Share your story with the teacher.
At an early point in the year, share any relevant family news or information about your child with your child’s teacher. “Teachers are the experts in the curriculum but parents are the experts in their child and teachers appreciate knowing details about the child they are teaching, whether it’s the family have just moved, or a grandparent has died, or that Mum is away with work which might be upsetting the child. Information sharing is critical.’’
All teachers confirmed that point. “Tell me and tell me early,’’ another said. “Once you know someone’s story you can’t help but look out for them a little bit.’’ A third teacher stressed that teachers “want that connection with you too’’. “Communicate from the get-go,’’ she said, “and be open and honest about your child’s needs and what you want from the teachers.’’
Use all the normal relationship-building skills you use in every other area of your life.
If you treat a teacher well, there’s a very good chance they’ll treat you well in return. Once a good relationship is established, it means if you need to have a tricky conversation or a problem arises, you’ve got a good base to work from. A good relationship is also a springboard to great communication about what is happening in the classroom, and once information sharing and educational goal sharing starts between teacher and parent, “that is where all the magic happens,’’ one teacher explains.
“We are human, so just like anyone we want to feel respected and appreciated,’’ another explains. “If you want your plumber to do a good job at your house, when he turns up you don’t tell him all the bad things the last plumber did and threaten him that he better do a good job this time. If you welcome him in and treat him respectfully he’ll be more motivated to do a good job and the relationship flourishes from there.’’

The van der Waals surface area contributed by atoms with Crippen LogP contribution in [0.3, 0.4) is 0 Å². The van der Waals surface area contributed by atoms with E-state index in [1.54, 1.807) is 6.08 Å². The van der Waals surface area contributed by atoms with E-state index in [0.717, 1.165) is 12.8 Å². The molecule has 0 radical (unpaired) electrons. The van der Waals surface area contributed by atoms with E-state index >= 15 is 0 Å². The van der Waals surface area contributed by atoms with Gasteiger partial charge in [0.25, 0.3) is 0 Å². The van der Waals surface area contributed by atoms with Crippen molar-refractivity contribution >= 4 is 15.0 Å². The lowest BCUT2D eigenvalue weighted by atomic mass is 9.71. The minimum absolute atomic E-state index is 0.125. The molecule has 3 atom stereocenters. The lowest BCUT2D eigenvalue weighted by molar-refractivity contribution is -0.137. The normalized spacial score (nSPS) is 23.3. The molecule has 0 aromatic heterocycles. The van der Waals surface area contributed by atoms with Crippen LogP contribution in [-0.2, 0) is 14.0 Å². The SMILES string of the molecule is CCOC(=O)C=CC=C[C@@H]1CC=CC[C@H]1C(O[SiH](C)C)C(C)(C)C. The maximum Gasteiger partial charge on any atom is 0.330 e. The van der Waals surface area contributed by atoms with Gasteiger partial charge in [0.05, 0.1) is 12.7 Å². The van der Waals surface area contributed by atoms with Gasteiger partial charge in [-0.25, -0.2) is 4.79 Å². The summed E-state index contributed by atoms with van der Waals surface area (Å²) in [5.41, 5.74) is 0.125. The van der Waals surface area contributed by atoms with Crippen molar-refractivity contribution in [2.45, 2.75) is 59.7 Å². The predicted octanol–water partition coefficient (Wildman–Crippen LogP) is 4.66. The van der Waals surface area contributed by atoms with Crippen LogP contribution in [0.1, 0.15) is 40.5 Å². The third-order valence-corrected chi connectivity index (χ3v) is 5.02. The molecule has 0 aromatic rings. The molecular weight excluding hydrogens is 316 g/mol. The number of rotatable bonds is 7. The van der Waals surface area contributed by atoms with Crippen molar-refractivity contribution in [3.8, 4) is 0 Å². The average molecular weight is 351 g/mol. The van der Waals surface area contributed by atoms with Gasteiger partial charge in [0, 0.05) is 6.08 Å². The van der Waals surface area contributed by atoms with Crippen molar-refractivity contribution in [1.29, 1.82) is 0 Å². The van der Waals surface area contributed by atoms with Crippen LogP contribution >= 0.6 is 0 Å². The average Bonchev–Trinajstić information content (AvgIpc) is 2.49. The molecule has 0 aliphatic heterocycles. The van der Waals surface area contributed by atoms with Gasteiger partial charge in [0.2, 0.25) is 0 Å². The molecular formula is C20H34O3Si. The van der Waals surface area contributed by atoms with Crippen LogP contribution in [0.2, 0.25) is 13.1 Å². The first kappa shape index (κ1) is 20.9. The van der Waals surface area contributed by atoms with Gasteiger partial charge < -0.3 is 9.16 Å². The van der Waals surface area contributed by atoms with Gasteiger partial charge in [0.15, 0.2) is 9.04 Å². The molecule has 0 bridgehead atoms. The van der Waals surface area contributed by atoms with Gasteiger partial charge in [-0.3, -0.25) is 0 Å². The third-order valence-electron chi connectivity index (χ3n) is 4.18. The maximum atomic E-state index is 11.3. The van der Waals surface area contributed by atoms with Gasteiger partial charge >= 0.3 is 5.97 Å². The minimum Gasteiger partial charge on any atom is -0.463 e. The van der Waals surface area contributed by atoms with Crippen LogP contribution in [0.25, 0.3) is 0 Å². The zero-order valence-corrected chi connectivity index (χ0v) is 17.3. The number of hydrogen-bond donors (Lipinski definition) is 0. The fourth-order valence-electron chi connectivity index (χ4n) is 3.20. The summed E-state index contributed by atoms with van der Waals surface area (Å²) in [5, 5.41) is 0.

If the teacher is doing a good job, tell them. Better yet – tell the principal!
“Put pen to paper or finger to keyboard acknowledging how valued your child’s teacher is” – that simple gesture, one teacher reveals, has a “massive’’ impact on a teacher. “One email of thanks in March will reap rewards all year,’’ he says. Another: “Even saying ‘Johnny is always so excited for science lessons’ makes a big difference to a teacher who is putting so much effort into planning those lessons each week.” Telling their principal or year-level supervisor as well – “that’s awesome’’, says one teacher. Events like World Teachers’ Day are a great memory-jogger to show your appreciation if you haven’t through the year.
Ask how you can help – and enjoy the ride.
“Before the end of the first term, touch base with the teacher and show support,” a teacher advises. And if you find out the class is learning a particular topic that you have experience in or have resources at home or work that might assist, let the teacher know. “Come to class celebrations if you can, offer to help if required, let teachers know if you have any special talents, turn up to meet and greets and parent-teacher interviews and read all the information that comes home and discuss it with your children.’’ Another veteran primary school teacher offered this: “Enjoy every moment of the year ahead; 2020 only comes around once…’’
Academic research confirms the importance of the teacher-parent relationship
The QIS Parents Network wrote a series of stories last year explaining the importance of the parent-teacher relationship as the basis of good parent engagement in schools (and the powerful effect that can have on a child’s academic outcomes). You can catch up on the three-part series here.